So…I can recommend Higgs’ book unreservedly to anyone reading this, but I can’t say you’ll be reading the same book I am.
But what does this have to do with Promethea, again?
Well, Higgs’ book is basically a map of a mental landscape, but a rather odd one — he’s trying to give an impression of why Bill Drummond thinks the way he does, by writing enough about Higgs’ own obsessions. It is, if you like, a map of the border between Higgs’ area of Ideaspace and Drummond’s.
About six months ago, Plok, of the blog A Trout In The Milk, was visiting us and practically ordered Holistic Tendancies to write a book on Promethea, because he wanted to hear what she had to say about it. However, she was unsure about this, because she’s never written anything longer than a couple of thousand words before, and doesn’t believe me when I tell her that if you write the material, it structures itself and practically writes itself. I had to take a break from writing my previous book about comics, An Incomprehensible Condition, because I was seeing patterns relating to the subject everywhere, and had to get back into a more rational frame of mind — that’s the extent to which this kind of subject writes itself. But Holistic Tendancies is unsure, so she’s asked me to help her. She wants to write the book with me, and I’m in charge of structure.
So what we’re going to do is, we’re going to write ten more essays. Some of them will be on my blog, and some will be on Mindless Ones. You can follow either blog and not miss out, because we’re going to do this in a Choose Your Own Adventure style.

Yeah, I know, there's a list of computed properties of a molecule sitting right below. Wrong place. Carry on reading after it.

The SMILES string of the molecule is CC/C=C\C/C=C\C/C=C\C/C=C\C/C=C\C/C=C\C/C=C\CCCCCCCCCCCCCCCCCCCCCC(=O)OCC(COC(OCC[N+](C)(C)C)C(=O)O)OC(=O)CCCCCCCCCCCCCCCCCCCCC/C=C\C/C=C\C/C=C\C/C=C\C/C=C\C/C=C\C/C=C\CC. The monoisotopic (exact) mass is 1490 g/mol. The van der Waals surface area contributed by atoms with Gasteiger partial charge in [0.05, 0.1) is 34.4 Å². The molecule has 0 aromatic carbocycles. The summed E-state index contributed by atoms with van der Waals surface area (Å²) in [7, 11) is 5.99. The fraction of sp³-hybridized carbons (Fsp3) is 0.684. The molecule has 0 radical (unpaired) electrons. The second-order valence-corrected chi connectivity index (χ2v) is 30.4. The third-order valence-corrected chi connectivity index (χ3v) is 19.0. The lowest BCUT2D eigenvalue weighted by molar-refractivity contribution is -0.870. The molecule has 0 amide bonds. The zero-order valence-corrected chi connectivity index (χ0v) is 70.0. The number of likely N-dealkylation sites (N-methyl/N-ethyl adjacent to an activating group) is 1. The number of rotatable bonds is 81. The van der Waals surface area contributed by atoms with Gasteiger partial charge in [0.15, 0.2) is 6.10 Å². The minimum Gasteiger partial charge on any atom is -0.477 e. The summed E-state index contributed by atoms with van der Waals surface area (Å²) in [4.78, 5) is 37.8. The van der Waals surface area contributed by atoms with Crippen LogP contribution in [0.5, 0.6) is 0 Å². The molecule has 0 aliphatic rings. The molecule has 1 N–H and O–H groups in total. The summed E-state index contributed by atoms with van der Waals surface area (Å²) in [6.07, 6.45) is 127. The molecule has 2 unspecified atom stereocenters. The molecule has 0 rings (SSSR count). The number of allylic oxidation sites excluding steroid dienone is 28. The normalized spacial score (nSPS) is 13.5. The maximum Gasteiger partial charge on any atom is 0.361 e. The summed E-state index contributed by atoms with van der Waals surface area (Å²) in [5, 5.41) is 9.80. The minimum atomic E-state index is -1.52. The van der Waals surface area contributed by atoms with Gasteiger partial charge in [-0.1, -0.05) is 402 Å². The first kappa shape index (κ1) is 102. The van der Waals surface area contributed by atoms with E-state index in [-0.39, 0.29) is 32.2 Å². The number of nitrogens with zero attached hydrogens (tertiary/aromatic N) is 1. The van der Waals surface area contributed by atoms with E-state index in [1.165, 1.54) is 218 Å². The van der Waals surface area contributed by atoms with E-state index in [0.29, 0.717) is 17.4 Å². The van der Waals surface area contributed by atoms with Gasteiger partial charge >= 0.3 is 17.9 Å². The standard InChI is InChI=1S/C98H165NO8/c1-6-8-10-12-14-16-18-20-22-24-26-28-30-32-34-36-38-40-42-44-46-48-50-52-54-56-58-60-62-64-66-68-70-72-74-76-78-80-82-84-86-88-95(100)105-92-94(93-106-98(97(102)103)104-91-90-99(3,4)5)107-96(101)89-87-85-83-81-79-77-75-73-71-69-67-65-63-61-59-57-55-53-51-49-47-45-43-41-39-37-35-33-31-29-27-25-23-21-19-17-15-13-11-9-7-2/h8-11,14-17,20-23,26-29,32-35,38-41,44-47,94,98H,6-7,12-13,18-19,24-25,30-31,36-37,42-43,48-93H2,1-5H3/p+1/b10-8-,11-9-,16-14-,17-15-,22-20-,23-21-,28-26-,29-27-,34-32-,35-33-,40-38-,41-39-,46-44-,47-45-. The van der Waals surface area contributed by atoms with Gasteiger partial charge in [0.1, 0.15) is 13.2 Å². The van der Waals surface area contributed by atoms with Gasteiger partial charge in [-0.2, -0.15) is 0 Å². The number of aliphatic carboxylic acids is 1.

We’re going to look at Promethea as a comic, the way Alan Moore writes and the way J.H. Williams and the other artists put pictures on the page. But we’re also going to look at the ideas floating around it in Ideaspace — the Kaballah, Wonder Woman, America’s Best Comics, causality, Aleister Crowley, Platonism, topology and more. A lot of it will overlap with the ideas in Higgs’ book, but we’ll be travelling from different directions.
By making it a Choose Your Own Adventure, and having it run over two different blogs, we’ll let you wander round the parts of it that you find most interesting, and do a bit of sightseeing. But even IdeaSpace needs a map, so here’s the one we’ll be using:
Next stop: Yesod.
And just to reinforce how all this works, literally as I was typing the last sentence I received an email from Plok, who I mentioned before, about another collaborative project, one we’re working on with Illogical Volume and others. The email heading? “topological order”. And the first sentence proper of the email?
Topological order, so I’m told, being what they call a way of classifying substances with identical symmetries — by measuring their interactivity in an entangled system. Thus, the helpful analogy for the layman goes, the topological order of New York City would not describe the buildings and the streets, but would identify the city more finely, uniquely by a catalogue of the phone calls being made inside it.